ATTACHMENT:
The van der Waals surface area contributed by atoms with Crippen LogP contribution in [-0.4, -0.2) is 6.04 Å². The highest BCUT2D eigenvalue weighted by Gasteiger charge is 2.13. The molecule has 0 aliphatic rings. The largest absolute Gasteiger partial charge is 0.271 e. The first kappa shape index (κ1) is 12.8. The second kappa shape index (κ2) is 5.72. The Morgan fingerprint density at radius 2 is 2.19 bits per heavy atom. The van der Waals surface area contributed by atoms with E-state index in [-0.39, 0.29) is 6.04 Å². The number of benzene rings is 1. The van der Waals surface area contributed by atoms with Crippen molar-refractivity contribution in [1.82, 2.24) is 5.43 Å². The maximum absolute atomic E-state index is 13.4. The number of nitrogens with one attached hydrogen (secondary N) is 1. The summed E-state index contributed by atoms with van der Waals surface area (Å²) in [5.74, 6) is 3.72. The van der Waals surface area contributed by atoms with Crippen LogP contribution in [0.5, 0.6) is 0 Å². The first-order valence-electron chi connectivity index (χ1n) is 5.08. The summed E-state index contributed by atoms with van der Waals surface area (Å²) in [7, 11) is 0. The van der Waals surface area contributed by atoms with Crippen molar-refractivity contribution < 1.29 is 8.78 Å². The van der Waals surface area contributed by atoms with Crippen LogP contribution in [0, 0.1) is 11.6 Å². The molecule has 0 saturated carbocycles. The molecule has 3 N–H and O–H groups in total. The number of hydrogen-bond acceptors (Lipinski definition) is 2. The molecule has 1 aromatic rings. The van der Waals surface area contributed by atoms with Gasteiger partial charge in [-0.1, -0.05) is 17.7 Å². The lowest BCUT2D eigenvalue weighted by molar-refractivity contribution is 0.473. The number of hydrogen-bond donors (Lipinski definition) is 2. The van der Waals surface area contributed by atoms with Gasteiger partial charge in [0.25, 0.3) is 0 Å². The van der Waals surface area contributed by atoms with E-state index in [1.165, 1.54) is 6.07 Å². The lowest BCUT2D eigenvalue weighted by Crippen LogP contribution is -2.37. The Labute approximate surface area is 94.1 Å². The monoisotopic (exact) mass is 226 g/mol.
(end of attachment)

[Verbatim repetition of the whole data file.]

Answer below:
The van der Waals surface area contributed by atoms with Crippen LogP contribution in [-0.4, -0.2) is 6.04 Å². The highest BCUT2D eigenvalue weighted by Gasteiger charge is 2.13. The molecule has 0 aliphatic rings. The largest absolute Gasteiger partial charge is 0.271 e. The first kappa shape index (κ1) is 12.8. The second kappa shape index (κ2) is 5.72. The Morgan fingerprint density at radius 2 is 2.19 bits per heavy atom. The van der Waals surface area contributed by atoms with E-state index in [-0.39, 0.29) is 6.04 Å². The number of benzene rings is 1. The van der Waals surface area contributed by atoms with Crippen molar-refractivity contribution in [1.82, 2.24) is 5.43 Å². The maximum absolute atomic E-state index is 13.4. The number of nitrogens with one attached hydrogen (secondary N) is 1. The summed E-state index contributed by atoms with van der Waals surface area (Å²) in [5.74, 6) is 3.72. The van der Waals surface area contributed by atoms with Crippen LogP contribution in [0.5, 0.6) is 0 Å². The first-order valence-electron chi connectivity index (χ1n) is 5.08. The summed E-state index contributed by atoms with van der Waals surface area (Å²) in [7, 11) is 0. The van der Waals surface area contributed by atoms with Crippen molar-refractivity contribution < 1.29 is 8.78 Å². The van der Waals surface area contributed by atoms with Crippen LogP contribution in [0, 0.1) is 11.6 Å². The molecule has 0 saturated carbocycles. The molecule has 3 N–H and O–H groups in total. The number of hydrogen-bond acceptors (Lipinski definition) is 2. The molecule has 1 aromatic rings. The van der Waals surface area contributed by atoms with Gasteiger partial charge in [-0.1, -0.05) is 17.7 Å². The lowest BCUT2D eigenvalue weighted by molar-refractivity contribution is 0.473. The number of hydrogen-bond donors (Lipinski definition) is 2. The van der Waals surface area contributed by atoms with Gasteiger partial charge in [0.25, 0.3) is 0 Å². The van der Waals surface area contributed by atoms with E-state index in [1.165, 1.54) is 6.07 Å². The lowest BCUT2D eigenvalue weighted by Crippen LogP contribution is -2.37. The Labute approximate surface area is 94.1 Å². The monoisotopic (exact) mass is 226 g/mol.